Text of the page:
A little more research uncovered that Spindle Neurons are considered the 'air traffic controllers' for emotions. When a person hits a situation of extreme emotion (anger, mistakes, self judgement, danger) then the ancient parts of the brain fire up. They can flood the brain with feelings of fight or flight, and the spindle neurons take the information quickly out to the newer portions of the brain that deal with rational thinking and higher decision making processes. They help to understand self awareness and emotional connection.
In theater, we are trained to understand how a character in a play feels. We study what motivates their decisions to do something, and what tactics they take to achieve their objective. Even though the action a character does might not be anything remotely close to what we as a person would consider, we find ways to understand the motivations, desires and thought process of that character.
By continually practicing this craft, we build up that skill to help understand why someone does what they do. We may not agree with their actions, but we can see why the character is lead to make them. This process allows us to recognize the emotional stakes of others, and to see their point of view.
So if you are ever confused why and employee of yours does that they do, put yourself in their situation: What are their motives? What are the tactics they take to try to achieve their goals? What could be their objective? By understanding and building up our understanding of how someone else thinks, we can help to build our own emotional intelligence. We can develop our Emotional Intelligence.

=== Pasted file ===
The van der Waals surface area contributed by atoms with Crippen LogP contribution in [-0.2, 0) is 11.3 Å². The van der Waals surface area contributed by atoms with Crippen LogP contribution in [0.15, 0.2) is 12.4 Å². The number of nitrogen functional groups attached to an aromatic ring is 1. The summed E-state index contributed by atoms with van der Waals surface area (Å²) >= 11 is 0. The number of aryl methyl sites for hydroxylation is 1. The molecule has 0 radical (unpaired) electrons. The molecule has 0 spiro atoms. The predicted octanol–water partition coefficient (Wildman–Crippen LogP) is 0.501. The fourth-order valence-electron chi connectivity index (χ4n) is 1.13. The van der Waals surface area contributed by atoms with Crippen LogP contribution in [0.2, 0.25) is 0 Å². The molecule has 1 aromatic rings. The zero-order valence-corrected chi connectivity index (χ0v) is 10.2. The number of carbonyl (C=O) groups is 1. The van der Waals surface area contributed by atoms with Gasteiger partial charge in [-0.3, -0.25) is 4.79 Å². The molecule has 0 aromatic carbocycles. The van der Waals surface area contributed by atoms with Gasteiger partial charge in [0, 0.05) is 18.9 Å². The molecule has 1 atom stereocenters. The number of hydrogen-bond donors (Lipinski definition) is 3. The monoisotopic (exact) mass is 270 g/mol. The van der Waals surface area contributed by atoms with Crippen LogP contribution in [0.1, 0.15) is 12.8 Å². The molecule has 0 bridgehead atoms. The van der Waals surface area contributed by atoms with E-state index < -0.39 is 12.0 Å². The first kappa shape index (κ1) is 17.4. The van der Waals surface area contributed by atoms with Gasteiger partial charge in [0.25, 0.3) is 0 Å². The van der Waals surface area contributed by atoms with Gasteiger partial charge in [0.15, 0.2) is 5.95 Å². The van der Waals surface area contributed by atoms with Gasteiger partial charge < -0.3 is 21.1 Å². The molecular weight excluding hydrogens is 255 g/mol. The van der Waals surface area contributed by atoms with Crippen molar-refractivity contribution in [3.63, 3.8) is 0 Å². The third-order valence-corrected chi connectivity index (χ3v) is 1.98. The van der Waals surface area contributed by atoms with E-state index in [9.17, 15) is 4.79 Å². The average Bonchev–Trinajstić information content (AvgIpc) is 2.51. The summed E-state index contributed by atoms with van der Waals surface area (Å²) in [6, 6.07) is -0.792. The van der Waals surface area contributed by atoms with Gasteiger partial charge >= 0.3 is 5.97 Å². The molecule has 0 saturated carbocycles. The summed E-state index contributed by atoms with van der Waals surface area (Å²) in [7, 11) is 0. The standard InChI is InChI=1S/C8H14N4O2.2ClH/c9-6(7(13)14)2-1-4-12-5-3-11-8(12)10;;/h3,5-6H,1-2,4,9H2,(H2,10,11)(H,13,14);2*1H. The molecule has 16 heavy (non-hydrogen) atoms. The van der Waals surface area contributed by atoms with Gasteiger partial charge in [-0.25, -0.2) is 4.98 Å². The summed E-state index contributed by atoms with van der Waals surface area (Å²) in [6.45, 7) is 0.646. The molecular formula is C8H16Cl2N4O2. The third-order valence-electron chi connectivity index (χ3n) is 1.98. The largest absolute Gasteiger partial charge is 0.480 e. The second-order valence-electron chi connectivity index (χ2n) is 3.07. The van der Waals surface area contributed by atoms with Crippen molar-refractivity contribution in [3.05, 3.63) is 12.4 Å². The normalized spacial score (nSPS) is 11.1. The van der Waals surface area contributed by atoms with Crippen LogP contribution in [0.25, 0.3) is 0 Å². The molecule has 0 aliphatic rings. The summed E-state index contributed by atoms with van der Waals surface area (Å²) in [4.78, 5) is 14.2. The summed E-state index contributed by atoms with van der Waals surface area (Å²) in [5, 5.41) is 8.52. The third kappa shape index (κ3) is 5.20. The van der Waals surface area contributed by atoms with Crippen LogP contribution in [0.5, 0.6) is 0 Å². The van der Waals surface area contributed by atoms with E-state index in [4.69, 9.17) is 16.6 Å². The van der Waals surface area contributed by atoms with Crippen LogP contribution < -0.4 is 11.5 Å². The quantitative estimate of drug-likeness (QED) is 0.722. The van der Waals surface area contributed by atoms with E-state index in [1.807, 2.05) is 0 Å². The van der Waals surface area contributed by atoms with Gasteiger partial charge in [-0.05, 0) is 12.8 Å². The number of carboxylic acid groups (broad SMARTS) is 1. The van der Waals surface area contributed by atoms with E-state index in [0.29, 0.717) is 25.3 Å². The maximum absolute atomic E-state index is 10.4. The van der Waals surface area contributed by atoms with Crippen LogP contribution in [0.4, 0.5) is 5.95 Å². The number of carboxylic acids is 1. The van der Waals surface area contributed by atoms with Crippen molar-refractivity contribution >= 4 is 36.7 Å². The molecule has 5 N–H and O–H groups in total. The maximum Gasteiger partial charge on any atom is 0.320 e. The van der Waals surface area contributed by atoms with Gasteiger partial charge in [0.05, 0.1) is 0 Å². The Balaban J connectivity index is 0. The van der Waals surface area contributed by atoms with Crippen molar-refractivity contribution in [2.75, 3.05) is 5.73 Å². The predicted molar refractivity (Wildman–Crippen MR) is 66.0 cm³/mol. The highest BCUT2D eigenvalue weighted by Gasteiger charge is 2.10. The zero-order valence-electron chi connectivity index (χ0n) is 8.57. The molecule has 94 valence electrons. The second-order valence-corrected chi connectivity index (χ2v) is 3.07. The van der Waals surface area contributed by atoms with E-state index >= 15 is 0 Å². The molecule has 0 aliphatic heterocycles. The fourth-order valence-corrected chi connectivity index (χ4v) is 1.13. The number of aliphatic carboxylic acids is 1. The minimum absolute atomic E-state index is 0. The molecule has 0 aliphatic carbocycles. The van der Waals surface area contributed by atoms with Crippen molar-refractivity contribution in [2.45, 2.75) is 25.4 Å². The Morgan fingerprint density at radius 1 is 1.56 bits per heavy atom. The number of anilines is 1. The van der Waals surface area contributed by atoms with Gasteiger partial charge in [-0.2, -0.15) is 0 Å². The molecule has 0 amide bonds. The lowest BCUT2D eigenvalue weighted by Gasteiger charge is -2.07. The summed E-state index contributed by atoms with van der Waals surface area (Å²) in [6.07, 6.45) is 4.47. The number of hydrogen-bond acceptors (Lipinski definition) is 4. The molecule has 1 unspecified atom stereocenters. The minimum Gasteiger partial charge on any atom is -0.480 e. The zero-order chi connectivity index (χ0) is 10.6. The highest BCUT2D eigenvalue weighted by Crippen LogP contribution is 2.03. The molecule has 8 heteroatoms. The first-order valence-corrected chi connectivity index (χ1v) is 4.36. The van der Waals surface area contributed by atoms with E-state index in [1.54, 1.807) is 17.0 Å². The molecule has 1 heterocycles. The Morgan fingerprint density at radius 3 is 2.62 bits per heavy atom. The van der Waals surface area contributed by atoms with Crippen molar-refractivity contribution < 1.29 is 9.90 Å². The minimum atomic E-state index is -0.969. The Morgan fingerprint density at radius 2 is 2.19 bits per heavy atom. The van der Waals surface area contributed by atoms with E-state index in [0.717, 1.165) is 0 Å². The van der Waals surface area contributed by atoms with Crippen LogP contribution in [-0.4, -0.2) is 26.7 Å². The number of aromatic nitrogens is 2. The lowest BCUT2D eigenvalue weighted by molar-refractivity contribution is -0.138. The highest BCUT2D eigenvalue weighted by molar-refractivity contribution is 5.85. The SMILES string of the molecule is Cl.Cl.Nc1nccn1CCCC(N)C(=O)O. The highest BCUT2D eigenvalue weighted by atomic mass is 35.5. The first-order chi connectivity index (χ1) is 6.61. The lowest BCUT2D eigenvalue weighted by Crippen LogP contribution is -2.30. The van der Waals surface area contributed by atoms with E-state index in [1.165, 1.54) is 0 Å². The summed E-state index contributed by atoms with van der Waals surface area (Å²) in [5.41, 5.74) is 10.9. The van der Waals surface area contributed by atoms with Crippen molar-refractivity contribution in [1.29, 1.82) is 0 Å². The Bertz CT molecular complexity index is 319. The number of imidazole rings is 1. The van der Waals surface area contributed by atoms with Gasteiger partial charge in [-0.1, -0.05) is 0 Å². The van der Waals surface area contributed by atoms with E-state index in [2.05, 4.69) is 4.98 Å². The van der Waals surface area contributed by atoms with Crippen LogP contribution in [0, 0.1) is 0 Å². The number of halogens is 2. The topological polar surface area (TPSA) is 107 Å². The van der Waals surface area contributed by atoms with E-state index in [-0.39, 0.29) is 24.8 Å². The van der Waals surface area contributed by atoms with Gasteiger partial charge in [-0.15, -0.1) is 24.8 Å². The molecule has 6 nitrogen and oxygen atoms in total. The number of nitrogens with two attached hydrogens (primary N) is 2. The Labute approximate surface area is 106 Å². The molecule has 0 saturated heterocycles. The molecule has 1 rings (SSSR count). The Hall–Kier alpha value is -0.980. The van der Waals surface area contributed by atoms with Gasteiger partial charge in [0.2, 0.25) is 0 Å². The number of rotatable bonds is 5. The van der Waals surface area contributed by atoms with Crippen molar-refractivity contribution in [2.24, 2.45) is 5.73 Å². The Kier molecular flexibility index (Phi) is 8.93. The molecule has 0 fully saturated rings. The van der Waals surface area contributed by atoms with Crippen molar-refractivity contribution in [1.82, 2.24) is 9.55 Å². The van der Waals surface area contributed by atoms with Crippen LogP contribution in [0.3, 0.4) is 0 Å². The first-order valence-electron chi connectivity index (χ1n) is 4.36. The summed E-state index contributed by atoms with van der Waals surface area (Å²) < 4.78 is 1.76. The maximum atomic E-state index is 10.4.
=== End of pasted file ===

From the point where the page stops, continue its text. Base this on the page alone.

And maybe someday, we'll figure out what whales are thinking.
At a recent workshop for an executive group at Microsoft we discussed using a shared language for listening. We defined three methods:
The goal with defining these styles ws to say 'How do you want me to listen to what you are saying?' It was to help them set expectations for the conversation, and allow the listener to be attentive and best provide what their fellow co-worker needed. It also created a little negotiation in the beginning of the conversation, so that both parties were on the same page with what they wanted to have happen. And many times, one thing bled into another. Conversations would begin as a Friend, and then change into the Solver. However, it was the speaker, the initiator who was responsible for the changing. 'I wanted you to listen as a Friend, but I guess I am asking you to help me Solve this as well...'